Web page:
I am extremely concerned. I am extremely concerned that the situation at the Denver Election Commission is such that the August Primary election --and concurrent municipal election--as well as possibly the November General Election are in jeopardy...From the Denver Post:
...there are serious problems at the Commission that in all likelihood may negatively impact the conduct of elections this year. When the situation was being described to me by one informant regarding the ability of the Commission to successfully conduct the upcoming elections, the word "Tsunami" was used. It was stated: "A Tsunami is coming and we are not prepared."
...There is no strategic plan--no road map, no blueprint--for successfully conduct this year's elections. ...Moreover, conducting an election under normal circumstances without a strategic plan would be problematic; doing so under a brand-new untried system without a strategic plan is a huge mistake and a recipe for disaster.
...the mock election that needs to be conducted in advance of every election to test procedures and identify problems in sufficient time before the election to be fixed has not occurred.
...Because of the extent of the problems that exist at the Commission and the urgency in resolving those problems that may negatively impact the August election; and because you have the only direct managerial oversight of the only full-time Election Commissioner -- the Commissioner responsible for the day to day operations of the Commission -- you provide the only real and immediate authority to see that these problems are addressed before the Tsunami hits.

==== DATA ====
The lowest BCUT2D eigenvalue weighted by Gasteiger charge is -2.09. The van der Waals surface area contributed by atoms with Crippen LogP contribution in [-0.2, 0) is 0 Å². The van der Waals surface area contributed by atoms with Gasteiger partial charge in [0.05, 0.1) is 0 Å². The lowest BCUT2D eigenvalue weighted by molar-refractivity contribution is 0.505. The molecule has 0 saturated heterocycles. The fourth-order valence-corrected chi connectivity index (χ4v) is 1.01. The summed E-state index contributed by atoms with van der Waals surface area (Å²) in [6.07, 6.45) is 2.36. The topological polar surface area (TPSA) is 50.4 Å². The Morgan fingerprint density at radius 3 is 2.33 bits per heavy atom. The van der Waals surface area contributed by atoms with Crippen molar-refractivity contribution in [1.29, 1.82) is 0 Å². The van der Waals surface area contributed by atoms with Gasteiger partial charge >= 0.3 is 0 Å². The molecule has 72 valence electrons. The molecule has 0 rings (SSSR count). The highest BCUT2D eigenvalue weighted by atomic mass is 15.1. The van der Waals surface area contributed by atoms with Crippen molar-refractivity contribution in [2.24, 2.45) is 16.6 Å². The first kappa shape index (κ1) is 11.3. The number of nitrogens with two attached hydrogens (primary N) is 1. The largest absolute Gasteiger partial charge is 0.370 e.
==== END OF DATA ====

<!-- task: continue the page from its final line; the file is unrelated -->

These are extraordinary circumstances that require extraordinary measures to ensure a trouble free election and instill citizen confidence.
...The sacred right of the vote is fundamental to our way of live and government. As I wrote to you last week, the cynicism and growing lack of faith in our democratic institutions is of great concern and we must do everything in our power to restore that faith and ensure that our elections are fair, above-board and trouble-free...
Voting problems overwhelm cityThe quotes:
By George Merritt and Katy Human
Denver Post Staff Writers
Frustrated voters stood in lines as long as three hours at several of the more concentrated centers. By 10 p.m., long after media outlets had declared Bill Ritter the winner of the governor's race, problems in Denver and Douglas counties left voters stuck in lines still waiting to cast their ballots.
Some people simply left without voting. Others tried three centers or more in an effort to vote as they faced lines that wrapped around the block.
The Denver Election Commission ran out of provisional ballots at one vote center and began using sample ballots - printed as practice sheets for people waiting in line - as substitute provisional ballots.
Finally, one of the city's two ballot- scanning machines broke, further delaying the count of absentee ballots.
"The count is going to take a few days," Election Commission Executive Director John Gaydeski said. "That's assuming we get the machine fixed."
"The computers have been up and down all day," said Denver Democratic Congresswoman Diana DeGette. "This is a nightmare throughout the city."
A recent city auditor's report cited the Election Commission for a lack of written procedures and planning.
Denver's woes went on all day long.
The lines moved slowly all morning, but around noon the problem grew worse as the system for verifying voter registration went down at centers around the city.